Now what will us knuckleheads do?

Alternate Universe

One of the observations we might make on this posthumous anniversary is how the world might have been different if the Germans had stayed with the Russians and not immigrated to Alabama some 60 years ago. Oh, how much better things might be today if they had.

If the Germans had not descended on Madison County, no hand-carried Soviet flag would likely have descended on our nearest orbiting neighbor either. The shortcomings in technology and resources that plagued Korolev would still have inhibited any augmented Soviet team from taking their goal. Indeed, the political infighting between the resulting two or three way competition for those resources would have only amplified the failings evident in history today.

As for our side of the coin, the moon would still bear our flag. The approach would have been different though. If Von Braun's budget busters had never been designed, the United States would have used its own indigenous means to mount a mission on multiple smaller boosters. And, if we had done so, we would have been left with an extensible, sustainable architecture to further our pursuits beyond the white orb and on to planet Red.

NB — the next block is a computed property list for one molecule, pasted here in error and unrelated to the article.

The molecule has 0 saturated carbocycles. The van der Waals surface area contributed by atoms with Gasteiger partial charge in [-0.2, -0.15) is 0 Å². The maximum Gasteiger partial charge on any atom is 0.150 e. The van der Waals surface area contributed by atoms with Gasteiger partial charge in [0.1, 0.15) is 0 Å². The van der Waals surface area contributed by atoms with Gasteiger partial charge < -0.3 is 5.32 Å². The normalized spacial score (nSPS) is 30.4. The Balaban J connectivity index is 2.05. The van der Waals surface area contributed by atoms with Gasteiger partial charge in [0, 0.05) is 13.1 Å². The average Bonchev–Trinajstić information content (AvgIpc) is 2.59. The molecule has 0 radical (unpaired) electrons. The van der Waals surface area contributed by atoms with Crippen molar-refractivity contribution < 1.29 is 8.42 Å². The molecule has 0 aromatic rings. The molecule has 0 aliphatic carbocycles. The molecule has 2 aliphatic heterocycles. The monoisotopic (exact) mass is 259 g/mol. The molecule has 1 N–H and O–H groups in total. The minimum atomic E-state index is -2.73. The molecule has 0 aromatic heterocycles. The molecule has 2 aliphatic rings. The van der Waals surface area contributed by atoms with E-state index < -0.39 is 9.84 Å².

Apollo's single point design, with or without steroids, locked us firmly back on this planet when the first set of missions was completed. Standing armies are expensive when they fight only once or twice a year. The sooner we lose our fascination with gambling on giant leaps, instead of taking smaller assured steps, the sooner we will reach our destiny as a space-faring nation.

Monday, July 20, 2009

40 Years On

No flying cars. No Clavius Base. No flags in Valles Maineris.

Here we are 40 years on.